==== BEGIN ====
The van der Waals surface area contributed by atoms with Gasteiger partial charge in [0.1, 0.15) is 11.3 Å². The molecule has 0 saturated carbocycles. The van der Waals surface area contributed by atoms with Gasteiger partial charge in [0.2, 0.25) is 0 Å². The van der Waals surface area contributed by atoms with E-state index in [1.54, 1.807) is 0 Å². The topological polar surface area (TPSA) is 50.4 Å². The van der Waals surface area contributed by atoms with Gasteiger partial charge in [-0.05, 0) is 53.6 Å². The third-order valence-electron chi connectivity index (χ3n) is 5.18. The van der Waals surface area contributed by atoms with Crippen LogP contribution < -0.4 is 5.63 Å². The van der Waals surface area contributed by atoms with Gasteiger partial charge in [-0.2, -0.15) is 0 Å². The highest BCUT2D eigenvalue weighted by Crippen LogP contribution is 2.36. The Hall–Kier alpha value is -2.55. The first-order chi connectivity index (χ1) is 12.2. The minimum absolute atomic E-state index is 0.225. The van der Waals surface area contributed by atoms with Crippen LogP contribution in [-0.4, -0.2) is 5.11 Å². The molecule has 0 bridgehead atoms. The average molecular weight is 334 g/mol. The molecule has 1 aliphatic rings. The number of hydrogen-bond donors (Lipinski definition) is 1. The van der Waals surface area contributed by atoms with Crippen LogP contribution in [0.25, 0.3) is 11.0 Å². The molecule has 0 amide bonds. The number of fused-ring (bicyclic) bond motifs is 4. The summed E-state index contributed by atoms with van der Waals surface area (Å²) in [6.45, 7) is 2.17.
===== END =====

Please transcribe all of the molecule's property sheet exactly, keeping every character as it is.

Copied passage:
The van der Waals surface area contributed by atoms with Gasteiger partial charge in [0.1, 0.15) is 11.3 Å². The molecule has 0 saturated carbocycles. The van der Waals surface area contributed by atoms with Gasteiger partial charge in [0.2, 0.25) is 0 Å². The van der Waals surface area contributed by atoms with E-state index in [1.54, 1.807) is 0 Å². The topological polar surface area (TPSA) is 50.4 Å². The van der Waals surface area contributed by atoms with Gasteiger partial charge in [-0.05, 0) is 53.6 Å². The third-order valence-electron chi connectivity index (χ3n) is 5.18. The van der Waals surface area contributed by atoms with Crippen LogP contribution < -0.4 is 5.63 Å². The van der Waals surface area contributed by atoms with Gasteiger partial charge in [-0.2, -0.15) is 0 Å². The highest BCUT2D eigenvalue weighted by Crippen LogP contribution is 2.36. The Hall–Kier alpha value is -2.55. The first-order chi connectivity index (χ1) is 12.2. The minimum absolute atomic E-state index is 0.225. The van der Waals surface area contributed by atoms with Crippen LogP contribution in [-0.4, -0.2) is 5.11 Å². The molecule has 0 bridgehead atoms. The average molecular weight is 334 g/mol. The molecule has 1 aliphatic rings. The number of hydrogen-bond donors (Lipinski definition) is 1. The van der Waals surface area contributed by atoms with Crippen LogP contribution in [0.25, 0.3) is 11.0 Å². The molecule has 0 amide bonds. The number of fused-ring (bicyclic) bond motifs is 4. The summed E-state index contributed by atoms with van der Waals surface area (Å²) in [6.45, 7) is 2.17.